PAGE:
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September 2009

Value and Librarian Decision-Making

I was on the phone with  my Elsevier rep last year.  He was giving me the standard spiel about the tremendous value that ScienceDirect was bringing to my institution, in an attempt to talk me out of stepping away from the big deal.  Finally, I interrupted.  "It's not that you're wrong," I said.  "It's just that this isn't relevant to the situation I'm in."

"Look," I continued.  "If  Lynn and I go down to Jim & Nick's for dinner, we might spend $50 and have a really good meal.  If we go to Hot n' Hot, I might spend $200 for an exceptional experience.  I might feel that the $200 actually represents a better value overall, but if all I've got to spend on dinner is $20, the comparison is irrelevant.   The point is, I'm just not willing to spend what you're asking, no matter how valuable you tell me the content is."

He still seemed pretty surprised some weeks later when he finally got our order and we'd done exactly what we said we were going to do. 

Librarians in general have not been terribly good negotiators.  Too often, what passes for negotiating is to plead poverty and beg for the percentage increase to come down a couple of points.  A good sales rep knows this, and past evidence demonstrates that, with very few exceptions,  librarians will always plead that they can't afford it,  but somehow they always come up with the money. 

This year, in the face of an economic downturn more severe than working librarians have ever known, the pleas of poverty have gotten louder.  And some publishers have responded by announcing price freezes.  Whether or not those publishers hope to be able to recoup in future years by instituting compensating price increases remains unknown.

Librarians have expressed gratitude to those publishers, but an exchange on liblicense-l this week highlights the question of the degree to which that gratitude will be translated into action.  Will librarians "reward" publishers that freeze their prices and "punish" those that come up with price increases, even if those increases stay within the normal ranges that we've come to expect?  Or will librarians do what they've always done and eventually make their decisions based on what they believe they can't do without, regardless of the pricing structure?  Joe Esposito speculates that if the latter is true,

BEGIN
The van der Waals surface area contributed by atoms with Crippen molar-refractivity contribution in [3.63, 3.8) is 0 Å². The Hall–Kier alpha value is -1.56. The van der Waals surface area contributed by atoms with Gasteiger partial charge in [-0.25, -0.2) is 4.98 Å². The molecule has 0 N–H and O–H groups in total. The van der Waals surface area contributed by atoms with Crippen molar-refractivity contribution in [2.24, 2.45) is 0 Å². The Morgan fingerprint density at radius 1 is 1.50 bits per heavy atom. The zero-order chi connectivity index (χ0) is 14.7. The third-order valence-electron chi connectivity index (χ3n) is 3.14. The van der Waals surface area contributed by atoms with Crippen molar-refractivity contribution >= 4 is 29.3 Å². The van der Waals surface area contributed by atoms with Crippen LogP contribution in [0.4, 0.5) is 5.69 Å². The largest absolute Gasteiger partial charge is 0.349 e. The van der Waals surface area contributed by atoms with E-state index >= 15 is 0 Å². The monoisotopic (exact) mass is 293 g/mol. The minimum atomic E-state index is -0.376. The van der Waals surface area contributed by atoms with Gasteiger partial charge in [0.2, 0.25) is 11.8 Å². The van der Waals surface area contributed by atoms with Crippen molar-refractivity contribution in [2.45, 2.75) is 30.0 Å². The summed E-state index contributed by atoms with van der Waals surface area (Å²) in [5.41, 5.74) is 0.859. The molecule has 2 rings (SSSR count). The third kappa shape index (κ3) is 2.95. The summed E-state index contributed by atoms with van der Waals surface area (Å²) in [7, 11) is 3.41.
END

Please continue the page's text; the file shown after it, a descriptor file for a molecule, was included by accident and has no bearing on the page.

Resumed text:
it may be in the interests of a publisher of the higher quality publications to raise prices even in desperate economic times, as such a publisher is protected by the armor of outstanding editorial content and can stand by and watch as the weaker editorial products get cancelled, despite the generous trading practices of those unfortunate publishers.

So if I'm a gutsy publisher, who believes that my content is the stuff that libraries can't do without, this may be a golden opportunity to further weaken the competition.

Whether that turns out to be a good gamble or not depends on what librarians do over the next couple of months as they make decisions for 2010.  The major commercial publishers have done a very good job of betting that when push comes to shove, librarians will always come around, no matter how much they fuss.

As far back as my first AAHSL meeting in 1987, I've been listening to librarians say that publishers have got to change their pricing practices because the current system is simply not sustainable.  And yet, librarians have done a very good job of sustaining it.

I wonder if that will turn out to be the case again this year.

The myth of time-saving

When I was at my Mom's earlier this summer, we had dinner at home one evening.  She broiled steaks and baked potatoes and asked me to fix the frozen brussels sprouts.    The sprouts were done in a butter sauce, and designed to be fixed in the microwave.  They were very tasty.  But it occurred to me that I could have fixed fresh sprouts in just about the same amount of time and had more fun with it.   There was nothing creative about microwaving the package, except, perhaps, the challenge of figuring out how to finally get the plastic top off so I could get them into a serving bowl without burning my fingers on the hot sauce.   If I'd had fresh, I would've trimmed them in a minute or two, and even if all I'd done was boil them and add butter and maybe some lightly sauteed garlic, it wouldn't have taken much more than the ten or twelve minutes that the frozen microwaveable ones took.  Or, I could have sliced them in half, lightly browned them on top of the stove in olive oil and then sprinkled them with parmesan cheese.  That would've taken even less time.  Or, I could've roasted them in the oven (I'm getting hungry now).  I would've melted butter & olive oil in a hot oven and then rolled the sprouts in with some garlic salt and lemon pepper and maybe some paprika (my favorite spice) and let them go for forty minutes or so.  Sure, that would've required me to get started much sooner, but the actual prep time would still have been only a few minutes.